The Industry has cheered the government™s deferment of the implementation of GAAR (General Anti Avoidance Rule) which was surrounded by controversy ever since the day it was announced. The tax-avoidance rule has since been deferred till April 2016. This has come with great relief to the industry and markets which responded with a 2-year high at BSE, by jumping 243 points . Industries and Investor bodies had been crying hoarse on the negative effect that this rule would have on investor sentiments from within India and more so from overseas. This order came at a time when the business confidence within the country on governance is already very low.
Finance Minister Mr. P Chidambaram announced the 2 year GAAR implementation deferment decision just before he is scheduled to leave for tours in Asia and also Europe with the idea of wooing foreign investors. He said that the government has accepted most of the recommendations of the Shome Committee, on this Rule and hence decided on this deferment.
Prominent industrialists and industry biggies have voiced their opinions in favour of this decision. It was widely felt that the decision would in turn stimulate the much eroded business confidence of Indian and foreign investors. The confidence had taken a beating on the announcement of this proposal.
It was also felt that both, domestic and global economic conditions would improve in the next two years. If the GAAR is imposed after 2 years, there would not be much impact on both, foreign and domestic investments. Most opined that the deferral is a good step.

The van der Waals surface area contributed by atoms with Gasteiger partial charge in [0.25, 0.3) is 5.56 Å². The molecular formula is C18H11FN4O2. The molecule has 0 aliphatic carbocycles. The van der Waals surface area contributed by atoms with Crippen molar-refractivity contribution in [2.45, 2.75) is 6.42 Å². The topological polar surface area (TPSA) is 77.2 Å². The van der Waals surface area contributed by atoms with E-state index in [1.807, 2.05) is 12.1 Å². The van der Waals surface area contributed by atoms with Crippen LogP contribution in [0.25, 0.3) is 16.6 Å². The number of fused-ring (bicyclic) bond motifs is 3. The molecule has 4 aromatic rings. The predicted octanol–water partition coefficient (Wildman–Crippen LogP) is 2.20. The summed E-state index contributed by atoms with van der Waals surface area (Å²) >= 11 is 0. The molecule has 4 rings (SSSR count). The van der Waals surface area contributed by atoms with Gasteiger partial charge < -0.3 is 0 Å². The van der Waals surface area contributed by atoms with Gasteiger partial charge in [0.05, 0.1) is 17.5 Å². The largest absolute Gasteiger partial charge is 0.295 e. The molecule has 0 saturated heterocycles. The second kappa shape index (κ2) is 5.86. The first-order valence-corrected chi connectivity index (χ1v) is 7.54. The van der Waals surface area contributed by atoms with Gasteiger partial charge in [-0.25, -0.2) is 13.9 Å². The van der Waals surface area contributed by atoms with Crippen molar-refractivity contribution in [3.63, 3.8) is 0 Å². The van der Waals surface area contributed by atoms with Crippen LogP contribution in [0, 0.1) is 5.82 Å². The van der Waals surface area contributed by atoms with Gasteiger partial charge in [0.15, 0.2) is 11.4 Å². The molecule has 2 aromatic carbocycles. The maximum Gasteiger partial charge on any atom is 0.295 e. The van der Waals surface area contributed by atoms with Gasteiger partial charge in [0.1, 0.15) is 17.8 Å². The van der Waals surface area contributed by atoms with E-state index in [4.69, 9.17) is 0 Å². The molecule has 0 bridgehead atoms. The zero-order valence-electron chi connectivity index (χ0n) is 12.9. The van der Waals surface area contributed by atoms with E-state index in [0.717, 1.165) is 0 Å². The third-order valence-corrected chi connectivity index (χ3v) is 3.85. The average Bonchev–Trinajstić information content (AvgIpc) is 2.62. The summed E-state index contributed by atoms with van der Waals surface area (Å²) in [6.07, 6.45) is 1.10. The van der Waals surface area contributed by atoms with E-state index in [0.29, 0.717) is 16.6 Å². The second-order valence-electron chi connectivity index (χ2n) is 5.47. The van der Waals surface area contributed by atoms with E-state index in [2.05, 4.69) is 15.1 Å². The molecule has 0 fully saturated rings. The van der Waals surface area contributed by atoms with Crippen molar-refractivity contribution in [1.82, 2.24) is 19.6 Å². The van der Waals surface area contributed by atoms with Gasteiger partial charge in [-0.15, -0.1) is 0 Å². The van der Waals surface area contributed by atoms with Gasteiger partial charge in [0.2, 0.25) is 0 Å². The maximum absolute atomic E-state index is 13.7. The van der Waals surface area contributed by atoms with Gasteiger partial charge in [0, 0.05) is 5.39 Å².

The GAAR rules were put up for review under the Shome Committee by Prime Minister Manmohan Singh, after the then Finance Minister Pranab Mukherjee resigned to contest the Presidential elections. Under Shome, the expert panel recommended an effective and deferred implementation plan of 3 years. However, the CBDT (Central Board of Direct Taxes) had resisted the three year deferral, for which reason, the Government had to find a middle path and instead deferred it for two financial years instead.
It may be remembered, that the Government had sought to put together a policy by which the organizations seeking benefits of the Double Taxation Avoidance regime between countries like Mauritius and India, would take advantage of the tax haven just to avoid paying taxes on capital gains in India. This was mainly targeted to those transactions by which the investments were being routed to India via tax havens like Mauritius. Investors, however felt, that this would open a can of worms and the rules would give the taxation department, discretionary powers which might lead to undue harassment.
GAAR, when enforced, will actually not apply to FIIs (Foreign Institutional Investors) not taking benefit of a tax regime. This leaves open a possibility of it applying to all those investors who are using Mauritius as an operational and investment routing base.